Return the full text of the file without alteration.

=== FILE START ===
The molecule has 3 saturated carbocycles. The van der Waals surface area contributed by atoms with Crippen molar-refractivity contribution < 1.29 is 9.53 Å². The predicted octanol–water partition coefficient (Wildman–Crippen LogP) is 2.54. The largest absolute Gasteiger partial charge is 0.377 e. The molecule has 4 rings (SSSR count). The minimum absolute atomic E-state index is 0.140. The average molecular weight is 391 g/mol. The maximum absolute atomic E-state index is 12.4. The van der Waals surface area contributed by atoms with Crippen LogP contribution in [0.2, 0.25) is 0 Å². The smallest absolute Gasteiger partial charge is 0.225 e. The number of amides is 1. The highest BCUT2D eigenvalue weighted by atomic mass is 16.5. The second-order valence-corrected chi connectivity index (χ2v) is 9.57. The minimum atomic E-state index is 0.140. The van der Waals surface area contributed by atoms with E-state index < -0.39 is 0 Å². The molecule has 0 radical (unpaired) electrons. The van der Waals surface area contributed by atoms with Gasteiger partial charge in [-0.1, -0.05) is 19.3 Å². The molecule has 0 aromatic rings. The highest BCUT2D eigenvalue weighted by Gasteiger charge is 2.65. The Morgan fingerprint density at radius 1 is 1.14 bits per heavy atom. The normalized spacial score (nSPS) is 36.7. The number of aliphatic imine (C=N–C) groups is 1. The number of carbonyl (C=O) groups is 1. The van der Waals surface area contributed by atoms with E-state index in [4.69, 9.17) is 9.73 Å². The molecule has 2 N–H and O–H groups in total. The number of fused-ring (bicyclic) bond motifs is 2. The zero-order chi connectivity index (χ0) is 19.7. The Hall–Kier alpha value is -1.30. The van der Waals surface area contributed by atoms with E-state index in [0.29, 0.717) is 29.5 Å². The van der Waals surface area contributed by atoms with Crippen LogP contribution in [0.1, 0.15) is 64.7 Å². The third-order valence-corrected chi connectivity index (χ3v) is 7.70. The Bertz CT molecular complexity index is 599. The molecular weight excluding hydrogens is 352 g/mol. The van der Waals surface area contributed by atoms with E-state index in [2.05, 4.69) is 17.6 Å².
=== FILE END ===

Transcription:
The molecule has 3 saturated carbocycles. The van der Waals surface area contributed by atoms with Crippen molar-refractivity contribution < 1.29 is 9.53 Å². The predicted octanol–water partition coefficient (Wildman–Crippen LogP) is 2.54. The largest absolute Gasteiger partial charge is 0.377 e. The molecule has 4 rings (SSSR count). The minimum absolute atomic E-state index is 0.140. The average molecular weight is 391 g/mol. The maximum absolute atomic E-state index is 12.4. The van der Waals surface area contributed by atoms with Crippen LogP contribution in [0.2, 0.25) is 0 Å². The smallest absolute Gasteiger partial charge is 0.225 e. The number of amides is 1. The highest BCUT2D eigenvalue weighted by atomic mass is 16.5. The second-order valence-corrected chi connectivity index (χ2v) is 9.57. The minimum atomic E-state index is 0.140. The van der Waals surface area contributed by atoms with E-state index < -0.39 is 0 Å². The molecule has 0 radical (unpaired) electrons. The van der Waals surface area contributed by atoms with Gasteiger partial charge in [-0.1, -0.05) is 19.3 Å². The molecule has 0 aromatic rings. The highest BCUT2D eigenvalue weighted by Gasteiger charge is 2.65. The Morgan fingerprint density at radius 1 is 1.14 bits per heavy atom. The normalized spacial score (nSPS) is 36.7. The number of aliphatic imine (C=N–C) groups is 1. The number of carbonyl (C=O) groups is 1. The van der Waals surface area contributed by atoms with E-state index in [4.69, 9.17) is 9.73 Å². The molecule has 2 N–H and O–H groups in total. The number of fused-ring (bicyclic) bond motifs is 2. The zero-order chi connectivity index (χ0) is 19.7. The Hall–Kier alpha value is -1.30. The van der Waals surface area contributed by atoms with E-state index in [0.29, 0.717) is 29.5 Å². The van der Waals surface area contributed by atoms with Crippen LogP contribution in [0.1, 0.15) is 64.7 Å². The third-order valence-corrected chi connectivity index (χ3v) is 7.70. The Bertz CT molecular complexity index is 599. The molecular weight excluding hydrogens is 352 g/mol. The van der Waals surface area contributed by atoms with E-state index in [2.05, 4.69) is 17.6 Å².